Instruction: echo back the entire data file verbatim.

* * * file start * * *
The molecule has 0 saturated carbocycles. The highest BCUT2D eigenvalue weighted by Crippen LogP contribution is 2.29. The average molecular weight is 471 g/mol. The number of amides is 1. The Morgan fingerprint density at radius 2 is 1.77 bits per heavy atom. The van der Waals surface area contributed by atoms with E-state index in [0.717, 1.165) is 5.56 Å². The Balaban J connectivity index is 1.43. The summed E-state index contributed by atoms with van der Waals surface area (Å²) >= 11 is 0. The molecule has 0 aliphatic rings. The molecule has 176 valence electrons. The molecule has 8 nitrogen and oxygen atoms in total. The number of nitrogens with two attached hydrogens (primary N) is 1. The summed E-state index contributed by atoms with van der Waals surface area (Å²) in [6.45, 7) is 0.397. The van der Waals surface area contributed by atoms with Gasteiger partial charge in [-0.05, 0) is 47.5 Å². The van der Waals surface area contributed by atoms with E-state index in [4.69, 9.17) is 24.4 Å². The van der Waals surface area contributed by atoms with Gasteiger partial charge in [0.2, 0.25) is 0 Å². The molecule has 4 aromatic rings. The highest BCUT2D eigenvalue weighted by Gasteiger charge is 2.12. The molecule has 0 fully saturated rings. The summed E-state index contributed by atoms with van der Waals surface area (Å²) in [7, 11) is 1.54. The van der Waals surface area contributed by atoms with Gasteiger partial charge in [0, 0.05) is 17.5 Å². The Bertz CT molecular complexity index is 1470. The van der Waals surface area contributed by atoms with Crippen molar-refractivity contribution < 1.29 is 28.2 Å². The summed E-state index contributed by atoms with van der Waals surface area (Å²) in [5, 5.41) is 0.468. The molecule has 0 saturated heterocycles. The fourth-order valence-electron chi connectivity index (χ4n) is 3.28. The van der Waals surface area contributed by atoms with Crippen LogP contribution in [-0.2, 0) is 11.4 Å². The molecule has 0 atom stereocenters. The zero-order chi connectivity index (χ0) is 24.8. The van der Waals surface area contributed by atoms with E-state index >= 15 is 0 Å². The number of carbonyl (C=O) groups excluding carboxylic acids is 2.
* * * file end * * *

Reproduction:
The molecule has 0 saturated carbocycles. The highest BCUT2D eigenvalue weighted by Crippen LogP contribution is 2.29. The average molecular weight is 471 g/mol. The number of amides is 1. The Morgan fingerprint density at radius 2 is 1.77 bits per heavy atom. The van der Waals surface area contributed by atoms with E-state index in [0.717, 1.165) is 5.56 Å². The Balaban J connectivity index is 1.43. The summed E-state index contributed by atoms with van der Waals surface area (Å²) >= 11 is 0. The molecule has 0 aliphatic rings. The molecule has 176 valence electrons. The molecule has 8 nitrogen and oxygen atoms in total. The number of nitrogens with two attached hydrogens (primary N) is 1. The summed E-state index contributed by atoms with van der Waals surface area (Å²) in [6.45, 7) is 0.397. The van der Waals surface area contributed by atoms with Gasteiger partial charge in [-0.05, 0) is 47.5 Å². The van der Waals surface area contributed by atoms with E-state index in [4.69, 9.17) is 24.4 Å². The van der Waals surface area contributed by atoms with Gasteiger partial charge in [0.2, 0.25) is 0 Å². The molecule has 4 aromatic rings. The highest BCUT2D eigenvalue weighted by Gasteiger charge is 2.12. The molecule has 0 fully saturated rings. The summed E-state index contributed by atoms with van der Waals surface area (Å²) in [7, 11) is 1.54. The van der Waals surface area contributed by atoms with Gasteiger partial charge in [0, 0.05) is 17.5 Å². The Bertz CT molecular complexity index is 1470. The van der Waals surface area contributed by atoms with Crippen molar-refractivity contribution < 1.29 is 28.2 Å². The summed E-state index contributed by atoms with van der Waals surface area (Å²) in [5, 5.41) is 0.468. The molecule has 0 saturated heterocycles. The fourth-order valence-electron chi connectivity index (χ4n) is 3.28. The van der Waals surface area contributed by atoms with Crippen LogP contribution in [-0.2, 0) is 11.4 Å². The molecule has 0 atom stereocenters. The zero-order chi connectivity index (χ0) is 24.8. The van der Waals surface area contributed by atoms with E-state index >= 15 is 0 Å². The number of carbonyl (C=O) groups excluding carboxylic acids is 2.